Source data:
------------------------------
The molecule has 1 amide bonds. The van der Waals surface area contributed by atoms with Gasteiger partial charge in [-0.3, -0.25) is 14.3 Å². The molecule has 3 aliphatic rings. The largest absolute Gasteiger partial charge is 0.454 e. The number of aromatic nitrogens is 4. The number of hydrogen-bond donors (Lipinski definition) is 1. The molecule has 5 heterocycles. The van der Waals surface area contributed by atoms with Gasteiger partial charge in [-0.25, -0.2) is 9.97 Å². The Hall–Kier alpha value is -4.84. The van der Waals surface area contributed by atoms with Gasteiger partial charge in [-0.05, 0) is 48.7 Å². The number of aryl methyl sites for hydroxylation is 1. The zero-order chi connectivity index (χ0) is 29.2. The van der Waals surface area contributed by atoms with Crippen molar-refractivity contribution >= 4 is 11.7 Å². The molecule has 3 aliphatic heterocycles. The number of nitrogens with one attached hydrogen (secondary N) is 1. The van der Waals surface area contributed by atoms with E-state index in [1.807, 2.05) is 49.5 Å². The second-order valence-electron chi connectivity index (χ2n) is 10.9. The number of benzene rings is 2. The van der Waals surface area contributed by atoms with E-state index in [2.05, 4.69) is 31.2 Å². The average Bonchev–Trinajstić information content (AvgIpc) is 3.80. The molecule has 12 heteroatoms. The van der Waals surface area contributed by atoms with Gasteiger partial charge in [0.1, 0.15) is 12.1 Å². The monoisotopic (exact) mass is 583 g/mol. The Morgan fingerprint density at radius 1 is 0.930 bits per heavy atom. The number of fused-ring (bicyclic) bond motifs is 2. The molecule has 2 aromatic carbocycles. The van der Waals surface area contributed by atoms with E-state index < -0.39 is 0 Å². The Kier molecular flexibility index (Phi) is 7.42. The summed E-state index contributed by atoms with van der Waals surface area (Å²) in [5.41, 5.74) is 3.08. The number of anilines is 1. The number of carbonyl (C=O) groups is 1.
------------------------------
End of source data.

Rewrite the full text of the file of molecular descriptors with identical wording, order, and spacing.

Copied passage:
The molecule has 1 amide bonds. The van der Waals surface area contributed by atoms with Gasteiger partial charge in [-0.3, -0.25) is 14.3 Å². The molecule has 3 aliphatic rings. The largest absolute Gasteiger partial charge is 0.454 e. The number of aromatic nitrogens is 4. The number of hydrogen-bond donors (Lipinski definition) is 1. The molecule has 5 heterocycles. The van der Waals surface area contributed by atoms with Gasteiger partial charge in [-0.25, -0.2) is 9.97 Å². The Hall–Kier alpha value is -4.84. The van der Waals surface area contributed by atoms with Gasteiger partial charge in [-0.05, 0) is 48.7 Å². The number of aryl methyl sites for hydroxylation is 1. The zero-order chi connectivity index (χ0) is 29.2. The van der Waals surface area contributed by atoms with Crippen molar-refractivity contribution >= 4 is 11.7 Å². The molecule has 3 aliphatic heterocycles. The number of nitrogens with one attached hydrogen (secondary N) is 1. The van der Waals surface area contributed by atoms with E-state index in [1.807, 2.05) is 49.5 Å². The second-order valence-electron chi connectivity index (χ2n) is 10.9. The number of benzene rings is 2. The van der Waals surface area contributed by atoms with E-state index in [2.05, 4.69) is 31.2 Å². The average Bonchev–Trinajstić information content (AvgIpc) is 3.80. The molecule has 12 heteroatoms. The van der Waals surface area contributed by atoms with Gasteiger partial charge in [0.1, 0.15) is 12.1 Å². The monoisotopic (exact) mass is 583 g/mol. The Morgan fingerprint density at radius 1 is 0.930 bits per heavy atom. The number of fused-ring (bicyclic) bond motifs is 2. The molecule has 2 aromatic carbocycles. The van der Waals surface area contributed by atoms with E-state index < -0.39 is 0 Å². The Kier molecular flexibility index (Phi) is 7.42. The summed E-state index contributed by atoms with van der Waals surface area (Å²) in [5.41, 5.74) is 3.08. The number of anilines is 1. The number of carbonyl (C=O) groups is 1.